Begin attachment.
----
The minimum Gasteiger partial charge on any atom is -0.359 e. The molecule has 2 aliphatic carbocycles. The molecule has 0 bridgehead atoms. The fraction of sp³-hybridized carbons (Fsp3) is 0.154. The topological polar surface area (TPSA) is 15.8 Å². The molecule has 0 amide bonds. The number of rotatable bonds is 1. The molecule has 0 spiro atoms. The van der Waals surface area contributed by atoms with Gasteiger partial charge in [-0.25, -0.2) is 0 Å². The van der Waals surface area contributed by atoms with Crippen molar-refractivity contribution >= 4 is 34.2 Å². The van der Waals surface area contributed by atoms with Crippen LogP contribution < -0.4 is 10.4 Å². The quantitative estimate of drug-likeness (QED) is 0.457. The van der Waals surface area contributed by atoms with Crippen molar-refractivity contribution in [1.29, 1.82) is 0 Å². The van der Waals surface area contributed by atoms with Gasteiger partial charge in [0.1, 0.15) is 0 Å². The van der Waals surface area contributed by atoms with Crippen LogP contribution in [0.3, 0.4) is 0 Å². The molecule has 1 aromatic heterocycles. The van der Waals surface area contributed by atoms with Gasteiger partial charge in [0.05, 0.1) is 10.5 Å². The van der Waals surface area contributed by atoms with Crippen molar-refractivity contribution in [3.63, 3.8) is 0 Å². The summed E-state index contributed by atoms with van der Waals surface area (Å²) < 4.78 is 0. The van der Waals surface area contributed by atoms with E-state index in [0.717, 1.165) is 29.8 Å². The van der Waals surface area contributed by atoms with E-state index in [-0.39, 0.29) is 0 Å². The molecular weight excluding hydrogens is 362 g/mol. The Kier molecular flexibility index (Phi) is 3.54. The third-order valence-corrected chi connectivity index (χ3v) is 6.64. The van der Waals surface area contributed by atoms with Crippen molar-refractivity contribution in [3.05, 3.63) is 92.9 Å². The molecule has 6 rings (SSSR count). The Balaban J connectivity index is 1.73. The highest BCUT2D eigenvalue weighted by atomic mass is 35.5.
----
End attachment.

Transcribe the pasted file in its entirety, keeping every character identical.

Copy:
The minimum Gasteiger partial charge on any atom is -0.359 e. The molecule has 2 aliphatic carbocycles. The molecule has 0 bridgehead atoms. The fraction of sp³-hybridized carbons (Fsp3) is 0.154. The topological polar surface area (TPSA) is 15.8 Å². The molecule has 0 amide bonds. The number of rotatable bonds is 1. The molecule has 0 spiro atoms. The van der Waals surface area contributed by atoms with Gasteiger partial charge in [-0.25, -0.2) is 0 Å². The van der Waals surface area contributed by atoms with Crippen molar-refractivity contribution >= 4 is 34.2 Å². The van der Waals surface area contributed by atoms with Crippen LogP contribution < -0.4 is 10.4 Å². The quantitative estimate of drug-likeness (QED) is 0.457. The van der Waals surface area contributed by atoms with Crippen molar-refractivity contribution in [1.29, 1.82) is 0 Å². The van der Waals surface area contributed by atoms with Gasteiger partial charge in [0.1, 0.15) is 0 Å². The van der Waals surface area contributed by atoms with Crippen LogP contribution in [0.3, 0.4) is 0 Å². The molecule has 1 aromatic heterocycles. The van der Waals surface area contributed by atoms with Gasteiger partial charge in [0.05, 0.1) is 10.5 Å². The van der Waals surface area contributed by atoms with Crippen molar-refractivity contribution in [3.63, 3.8) is 0 Å². The summed E-state index contributed by atoms with van der Waals surface area (Å²) < 4.78 is 0. The van der Waals surface area contributed by atoms with E-state index in [0.717, 1.165) is 29.8 Å². The van der Waals surface area contributed by atoms with E-state index in [-0.39, 0.29) is 0 Å². The molecular weight excluding hydrogens is 362 g/mol. The Kier molecular flexibility index (Phi) is 3.54. The third-order valence-corrected chi connectivity index (χ3v) is 6.64. The van der Waals surface area contributed by atoms with Crippen molar-refractivity contribution in [3.05, 3.63) is 92.9 Å². The molecule has 6 rings (SSSR count). The Balaban J connectivity index is 1.73. The highest BCUT2D eigenvalue weighted by atomic mass is 35.5.